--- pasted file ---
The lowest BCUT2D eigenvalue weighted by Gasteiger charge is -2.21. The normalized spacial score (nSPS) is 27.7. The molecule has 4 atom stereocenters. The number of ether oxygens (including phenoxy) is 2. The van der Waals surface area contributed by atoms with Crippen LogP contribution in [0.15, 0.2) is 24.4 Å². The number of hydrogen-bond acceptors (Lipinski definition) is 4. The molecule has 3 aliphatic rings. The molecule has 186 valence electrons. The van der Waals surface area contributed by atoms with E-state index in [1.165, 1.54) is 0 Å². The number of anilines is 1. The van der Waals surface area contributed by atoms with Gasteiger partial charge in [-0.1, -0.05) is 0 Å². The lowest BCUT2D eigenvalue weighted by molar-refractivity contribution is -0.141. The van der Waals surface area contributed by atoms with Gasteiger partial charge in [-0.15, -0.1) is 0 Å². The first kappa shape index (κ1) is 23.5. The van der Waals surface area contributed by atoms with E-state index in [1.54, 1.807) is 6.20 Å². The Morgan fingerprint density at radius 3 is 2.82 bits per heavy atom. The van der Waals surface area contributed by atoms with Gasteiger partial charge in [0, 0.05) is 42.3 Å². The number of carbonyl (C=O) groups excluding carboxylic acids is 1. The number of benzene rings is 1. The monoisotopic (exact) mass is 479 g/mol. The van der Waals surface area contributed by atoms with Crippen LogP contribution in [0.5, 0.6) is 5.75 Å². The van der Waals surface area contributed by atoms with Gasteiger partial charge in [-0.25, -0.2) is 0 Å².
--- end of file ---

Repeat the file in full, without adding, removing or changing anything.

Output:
The lowest BCUT2D eigenvalue weighted by Gasteiger charge is -2.21. The normalized spacial score (nSPS) is 27.7. The molecule has 4 atom stereocenters. The number of ether oxygens (including phenoxy) is 2. The van der Waals surface area contributed by atoms with Crippen LogP contribution in [0.15, 0.2) is 24.4 Å². The number of hydrogen-bond acceptors (Lipinski definition) is 4. The molecule has 3 aliphatic rings. The molecule has 186 valence electrons. The van der Waals surface area contributed by atoms with E-state index in [1.165, 1.54) is 0 Å². The number of anilines is 1. The van der Waals surface area contributed by atoms with Gasteiger partial charge in [-0.1, -0.05) is 0 Å². The lowest BCUT2D eigenvalue weighted by molar-refractivity contribution is -0.141. The van der Waals surface area contributed by atoms with Gasteiger partial charge in [-0.15, -0.1) is 0 Å². The first kappa shape index (κ1) is 23.5. The van der Waals surface area contributed by atoms with E-state index in [1.54, 1.807) is 6.20 Å². The Morgan fingerprint density at radius 3 is 2.82 bits per heavy atom. The van der Waals surface area contributed by atoms with Gasteiger partial charge in [0, 0.05) is 42.3 Å². The number of carbonyl (C=O) groups excluding carboxylic acids is 1. The number of benzene rings is 1. The monoisotopic (exact) mass is 479 g/mol. The van der Waals surface area contributed by atoms with Crippen LogP contribution in [0.5, 0.6) is 5.75 Å². The van der Waals surface area contributed by atoms with Gasteiger partial charge in [-0.25, -0.2) is 0 Å².